I’ve spent this week in Silicon Valley meeting with a number of interesting people, and while I love the density of tech savvy people here, there are some issues. Traffic, for one, and housing prices for another. As we were driving down University Avenue I witnessed the definition of Valley poverty: having a three million dollar house but still having to park your Ferrari outside under a car cover due to not having a big enough garage.
Where I live, near Raleigh, North Carolina, we have our own traffic issues but housing is affordable, and, most importantly, the tech savvy people there really “get” open source software.
Perhaps it is due to the presence of Red Hat, arguably the most successful open source company in existence, but it has been my experience that those people interested in building businesses around a truly open model seem to congregate in the area.
So it seems logical that we should hold a conference of some sort to celebrate both open source software and the open source way. We at OpenNMS were thinking about organizing one when I stumbled across All Things Open. It seems that folks like Jeremy Davis and Todd Lewis had the same idea and, better yet, took action to make it a reality.
Now, I like conferences. In fact I’ve saved every badge and lanyard I’ve received over the last ten years or so, and I’ve always favored grassroots efforts over corporate ones.
All Things Open has the makings of a great conference. The speaker line-up is impressive. I haven’t seen whurley in years (he stopped responding to my e-mails a long time ago but I am hoping it is more that, like Wesley Crusher, he has moved on to become a being of pure Twitter versus the fact that I bother him) and I never pass up the chance to see Chris Dibona, the open source projects manager at Google who has always gone out of his way to help us out at OpenNMS. The rest of the list reads like a “Who’s Who” of open source software, and I think the biggest issue for attendees will be choosing between competing presentations. Our local talent is also highly represented, with my friend Andrew Oliver speaking as well as opensource.com’s Jason Hibbets, author of “The Foundation for an Open Source City” which uses Raleigh as a model.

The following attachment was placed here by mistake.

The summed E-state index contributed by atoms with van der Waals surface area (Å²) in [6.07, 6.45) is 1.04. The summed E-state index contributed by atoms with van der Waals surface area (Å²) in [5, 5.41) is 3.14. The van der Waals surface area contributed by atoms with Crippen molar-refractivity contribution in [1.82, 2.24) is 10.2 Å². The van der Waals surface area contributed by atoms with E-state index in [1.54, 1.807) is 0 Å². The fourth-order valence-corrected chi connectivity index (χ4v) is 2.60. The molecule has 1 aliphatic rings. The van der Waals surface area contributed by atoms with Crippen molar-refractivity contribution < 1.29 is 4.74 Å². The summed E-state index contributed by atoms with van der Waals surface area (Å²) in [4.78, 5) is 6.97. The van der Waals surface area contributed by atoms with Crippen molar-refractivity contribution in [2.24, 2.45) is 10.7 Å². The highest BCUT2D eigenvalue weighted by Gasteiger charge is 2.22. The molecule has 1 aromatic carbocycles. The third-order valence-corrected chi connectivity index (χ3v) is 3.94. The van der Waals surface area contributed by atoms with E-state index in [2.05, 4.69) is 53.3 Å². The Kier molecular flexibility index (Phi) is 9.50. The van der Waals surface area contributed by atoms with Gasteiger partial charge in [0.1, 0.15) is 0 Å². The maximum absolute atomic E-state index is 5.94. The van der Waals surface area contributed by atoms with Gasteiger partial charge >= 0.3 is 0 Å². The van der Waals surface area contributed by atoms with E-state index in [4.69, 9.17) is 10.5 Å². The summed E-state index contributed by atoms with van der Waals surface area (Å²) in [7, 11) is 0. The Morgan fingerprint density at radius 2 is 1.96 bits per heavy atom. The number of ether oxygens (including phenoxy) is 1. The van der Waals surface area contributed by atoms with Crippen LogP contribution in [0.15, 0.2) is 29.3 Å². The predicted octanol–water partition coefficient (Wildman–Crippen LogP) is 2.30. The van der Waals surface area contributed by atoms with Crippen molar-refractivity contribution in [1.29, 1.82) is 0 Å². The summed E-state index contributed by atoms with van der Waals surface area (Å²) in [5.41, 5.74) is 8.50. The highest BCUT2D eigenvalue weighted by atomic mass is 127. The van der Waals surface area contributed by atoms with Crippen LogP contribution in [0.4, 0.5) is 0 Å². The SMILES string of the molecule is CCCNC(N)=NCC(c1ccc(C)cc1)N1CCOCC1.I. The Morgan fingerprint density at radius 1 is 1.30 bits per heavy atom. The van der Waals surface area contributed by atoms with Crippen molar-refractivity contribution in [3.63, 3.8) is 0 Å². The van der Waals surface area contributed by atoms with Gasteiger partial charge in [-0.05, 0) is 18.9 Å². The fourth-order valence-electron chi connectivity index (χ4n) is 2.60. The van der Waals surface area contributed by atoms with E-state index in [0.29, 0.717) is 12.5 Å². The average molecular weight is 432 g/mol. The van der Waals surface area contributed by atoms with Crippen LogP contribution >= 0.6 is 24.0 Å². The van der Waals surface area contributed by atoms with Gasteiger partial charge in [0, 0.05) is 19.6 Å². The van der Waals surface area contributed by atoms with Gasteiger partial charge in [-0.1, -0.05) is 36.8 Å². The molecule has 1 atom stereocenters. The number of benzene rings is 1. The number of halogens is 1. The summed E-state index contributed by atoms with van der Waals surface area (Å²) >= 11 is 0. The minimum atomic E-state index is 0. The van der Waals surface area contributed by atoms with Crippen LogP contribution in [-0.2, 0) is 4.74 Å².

I am humbled to be a part of it (while not yet on the schedule I’ve been told I’ll be speaking during lunch on my experiences running an open source business) and The OpenNMS Group will be doing their part as sponsors of the Wednesday night party. The details are still being ironed out, but the musical guest is confirmed to be Professor Kliq, an electronic musician who publishes his work under a Creative Commons license. Jeremy introduced me to him and I’m eager to watch him perform live, and he is also a speaker.
Registration is now open, currently with “Early Bird” pricing, so get your tickets today and reserve 23-24 October for what promises to be a great conference.